British poet, critic, and editor Geoffrey Grigson grew up in Cornwall, England, and was educated at the University of Oxford. With his first wife, Frances Galt, Grigson founded the Modernist poetry magazine New Verse, which championed the work of poet W.H. Auden.
In his poetry, Grigson frequently engages themes of history, the natural world, and mortality. He published 13 collections of poetry, including Several Observations (1939), Under the Cliff (1943), The Isles of Scilly (1946), Discoveries of Bones and Stones (1971), History of Him (1980), and the posthumously published Persephone’s Flowers (1986). He occasionally published under the pen name Martin Boldero.
In addition to his poetry, Grigson published numerous volumes of essays, history, natural observations, and children’s books. These include the essay collections The Harp of Aeolus (1947, revised in 1948), The Contrary View (1974), and Blessings, Kicks and Curses (1982); the naturalist volumes The Living Rocks (1957), The Shell Country Book (1962), and Shell Country Alphabet (1966); and the children’s books Looking and Finding (1958), The Three Kings (1958), and Shapes and Adventures (1967, with Jane Grigson).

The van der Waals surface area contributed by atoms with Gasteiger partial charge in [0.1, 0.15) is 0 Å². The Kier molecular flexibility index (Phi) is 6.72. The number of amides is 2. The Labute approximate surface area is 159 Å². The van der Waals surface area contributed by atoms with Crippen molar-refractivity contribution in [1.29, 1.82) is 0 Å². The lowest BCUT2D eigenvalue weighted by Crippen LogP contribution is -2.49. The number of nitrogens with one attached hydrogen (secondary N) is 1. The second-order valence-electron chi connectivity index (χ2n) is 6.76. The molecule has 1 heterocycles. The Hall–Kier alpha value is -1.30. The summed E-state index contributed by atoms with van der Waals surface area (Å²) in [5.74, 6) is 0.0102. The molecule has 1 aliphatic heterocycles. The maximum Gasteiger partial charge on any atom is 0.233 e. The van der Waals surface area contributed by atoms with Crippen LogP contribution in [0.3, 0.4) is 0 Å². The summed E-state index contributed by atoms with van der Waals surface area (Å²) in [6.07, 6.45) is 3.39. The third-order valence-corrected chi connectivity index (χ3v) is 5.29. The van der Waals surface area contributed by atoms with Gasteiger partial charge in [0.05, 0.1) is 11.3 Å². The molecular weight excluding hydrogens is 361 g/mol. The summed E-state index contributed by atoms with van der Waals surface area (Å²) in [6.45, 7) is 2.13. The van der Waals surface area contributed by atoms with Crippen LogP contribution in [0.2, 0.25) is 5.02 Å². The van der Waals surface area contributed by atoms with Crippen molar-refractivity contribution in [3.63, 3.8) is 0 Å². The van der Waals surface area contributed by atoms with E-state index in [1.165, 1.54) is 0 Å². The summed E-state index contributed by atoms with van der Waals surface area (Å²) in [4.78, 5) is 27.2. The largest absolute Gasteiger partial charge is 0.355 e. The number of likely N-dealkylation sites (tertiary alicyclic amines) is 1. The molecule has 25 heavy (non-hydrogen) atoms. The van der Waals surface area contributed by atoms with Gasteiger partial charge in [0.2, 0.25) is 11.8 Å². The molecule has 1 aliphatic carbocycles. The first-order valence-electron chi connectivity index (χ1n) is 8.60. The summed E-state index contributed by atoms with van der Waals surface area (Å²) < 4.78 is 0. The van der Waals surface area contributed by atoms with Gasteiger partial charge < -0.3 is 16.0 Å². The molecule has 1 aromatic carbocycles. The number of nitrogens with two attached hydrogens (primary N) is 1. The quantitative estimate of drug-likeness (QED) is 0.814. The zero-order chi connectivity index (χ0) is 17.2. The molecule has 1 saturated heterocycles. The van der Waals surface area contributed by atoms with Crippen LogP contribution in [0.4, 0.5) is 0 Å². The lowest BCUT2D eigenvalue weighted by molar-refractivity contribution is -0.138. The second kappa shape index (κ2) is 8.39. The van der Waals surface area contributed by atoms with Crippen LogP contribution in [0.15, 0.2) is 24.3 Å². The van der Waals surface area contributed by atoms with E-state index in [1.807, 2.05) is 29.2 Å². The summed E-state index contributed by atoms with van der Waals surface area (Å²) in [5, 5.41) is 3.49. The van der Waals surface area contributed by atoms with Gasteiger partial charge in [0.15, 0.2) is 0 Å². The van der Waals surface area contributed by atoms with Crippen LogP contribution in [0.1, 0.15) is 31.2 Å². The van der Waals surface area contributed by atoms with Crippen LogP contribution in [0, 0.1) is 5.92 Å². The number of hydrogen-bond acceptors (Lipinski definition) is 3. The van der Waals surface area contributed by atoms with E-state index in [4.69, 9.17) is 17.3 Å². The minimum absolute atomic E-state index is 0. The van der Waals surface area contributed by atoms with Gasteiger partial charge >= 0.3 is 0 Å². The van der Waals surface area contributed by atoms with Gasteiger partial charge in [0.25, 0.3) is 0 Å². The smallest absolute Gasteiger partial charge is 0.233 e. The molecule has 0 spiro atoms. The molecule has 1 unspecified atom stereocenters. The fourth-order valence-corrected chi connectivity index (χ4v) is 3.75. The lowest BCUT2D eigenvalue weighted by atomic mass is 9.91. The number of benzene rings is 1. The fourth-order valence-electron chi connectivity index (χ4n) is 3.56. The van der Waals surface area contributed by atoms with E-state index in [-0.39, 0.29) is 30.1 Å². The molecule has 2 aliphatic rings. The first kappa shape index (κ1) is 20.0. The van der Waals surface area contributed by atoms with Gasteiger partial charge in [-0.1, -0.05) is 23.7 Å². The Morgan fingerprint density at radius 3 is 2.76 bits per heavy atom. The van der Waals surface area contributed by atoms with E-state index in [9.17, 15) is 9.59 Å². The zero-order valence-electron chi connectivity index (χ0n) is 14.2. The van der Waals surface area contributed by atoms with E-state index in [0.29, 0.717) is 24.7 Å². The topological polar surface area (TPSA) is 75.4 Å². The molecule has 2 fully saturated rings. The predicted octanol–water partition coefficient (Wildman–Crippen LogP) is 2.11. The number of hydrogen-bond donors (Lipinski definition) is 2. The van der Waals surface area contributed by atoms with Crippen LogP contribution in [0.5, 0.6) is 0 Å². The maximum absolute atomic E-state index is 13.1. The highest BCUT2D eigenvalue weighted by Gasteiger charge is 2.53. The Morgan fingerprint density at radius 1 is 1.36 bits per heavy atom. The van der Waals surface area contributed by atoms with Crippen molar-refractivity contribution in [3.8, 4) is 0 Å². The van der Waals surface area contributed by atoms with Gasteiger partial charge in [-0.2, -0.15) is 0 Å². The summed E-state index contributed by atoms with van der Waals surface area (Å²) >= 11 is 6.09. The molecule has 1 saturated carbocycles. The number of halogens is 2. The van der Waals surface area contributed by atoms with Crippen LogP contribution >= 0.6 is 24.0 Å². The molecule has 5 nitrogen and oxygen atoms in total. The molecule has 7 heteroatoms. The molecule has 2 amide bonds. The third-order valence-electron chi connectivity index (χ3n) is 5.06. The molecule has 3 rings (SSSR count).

Grigson edited numerous anthologies, including The Romantics (1942), Before the Romantics: An Anthology of the Enlightenment (1946), The Faber Book of Love Poems (1973), The Penguin Book of Ballads (1975), and The Oxford Book of Satirical Verse (1980). He also edited selections of the work of numerous individual poets, including John Clare: Selected Poems (1950), Samuel Taylor Coleridge: Selected Poems (1951), William Barnes: Selected Poems (1950), and Robert Southey: A Choice of His Verse (1970).
A critical appreciation for Grigson’s work can be found in My Rebellious and Imperfect Eye: Observing Geoffrey Grigson (2002). Grigson died in North Wiltshire, where he lived for most of his adult life. A collection of his papers is stored at the Harry Ransom Center at the University of Texas at Austin.